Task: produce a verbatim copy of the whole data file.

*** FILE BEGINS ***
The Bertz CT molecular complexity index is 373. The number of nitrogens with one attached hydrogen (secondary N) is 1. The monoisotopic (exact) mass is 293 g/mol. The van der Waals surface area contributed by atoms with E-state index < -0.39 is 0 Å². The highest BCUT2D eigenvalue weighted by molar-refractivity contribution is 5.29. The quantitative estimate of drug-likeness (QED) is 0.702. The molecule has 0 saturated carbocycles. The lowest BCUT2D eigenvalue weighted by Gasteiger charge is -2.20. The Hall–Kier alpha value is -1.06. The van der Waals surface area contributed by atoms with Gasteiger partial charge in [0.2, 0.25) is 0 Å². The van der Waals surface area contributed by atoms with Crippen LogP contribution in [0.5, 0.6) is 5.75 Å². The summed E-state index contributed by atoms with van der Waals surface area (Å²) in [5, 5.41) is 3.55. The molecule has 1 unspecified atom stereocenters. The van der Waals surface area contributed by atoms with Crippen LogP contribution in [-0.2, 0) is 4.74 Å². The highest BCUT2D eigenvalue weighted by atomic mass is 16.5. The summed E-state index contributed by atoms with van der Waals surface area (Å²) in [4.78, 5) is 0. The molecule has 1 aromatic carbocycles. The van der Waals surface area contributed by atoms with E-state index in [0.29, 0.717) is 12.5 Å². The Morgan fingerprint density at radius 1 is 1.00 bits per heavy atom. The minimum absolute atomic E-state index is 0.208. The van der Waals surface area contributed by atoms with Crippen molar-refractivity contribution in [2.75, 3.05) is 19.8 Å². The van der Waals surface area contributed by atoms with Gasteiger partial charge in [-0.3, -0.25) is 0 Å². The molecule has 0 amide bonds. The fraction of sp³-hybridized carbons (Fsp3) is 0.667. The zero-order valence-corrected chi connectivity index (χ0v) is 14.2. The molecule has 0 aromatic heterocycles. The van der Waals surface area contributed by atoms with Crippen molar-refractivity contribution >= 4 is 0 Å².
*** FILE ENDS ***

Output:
The Bertz CT molecular complexity index is 373. The number of nitrogens with one attached hydrogen (secondary N) is 1. The monoisotopic (exact) mass is 293 g/mol. The van der Waals surface area contributed by atoms with E-state index < -0.39 is 0 Å². The highest BCUT2D eigenvalue weighted by molar-refractivity contribution is 5.29. The quantitative estimate of drug-likeness (QED) is 0.702. The molecule has 0 saturated carbocycles. The lowest BCUT2D eigenvalue weighted by Gasteiger charge is -2.20. The Hall–Kier alpha value is -1.06. The van der Waals surface area contributed by atoms with Gasteiger partial charge in [0.2, 0.25) is 0 Å². The van der Waals surface area contributed by atoms with Crippen LogP contribution in [0.5, 0.6) is 5.75 Å². The summed E-state index contributed by atoms with van der Waals surface area (Å²) in [5, 5.41) is 3.55. The molecule has 1 unspecified atom stereocenters. The van der Waals surface area contributed by atoms with Crippen LogP contribution in [-0.2, 0) is 4.74 Å². The highest BCUT2D eigenvalue weighted by atomic mass is 16.5. The summed E-state index contributed by atoms with van der Waals surface area (Å²) in [4.78, 5) is 0. The molecule has 1 aromatic carbocycles. The van der Waals surface area contributed by atoms with E-state index in [0.29, 0.717) is 12.5 Å². The Morgan fingerprint density at radius 1 is 1.00 bits per heavy atom. The minimum absolute atomic E-state index is 0.208. The van der Waals surface area contributed by atoms with Crippen molar-refractivity contribution in [2.75, 3.05) is 19.8 Å². The van der Waals surface area contributed by atoms with Gasteiger partial charge in [-0.3, -0.25) is 0 Å². The molecule has 0 amide bonds. The fraction of sp³-hybridized carbons (Fsp3) is 0.667. The zero-order valence-corrected chi connectivity index (χ0v) is 14.2. The molecule has 0 aromatic heterocycles. The van der Waals surface area contributed by atoms with Crippen molar-refractivity contribution >= 4 is 0 Å².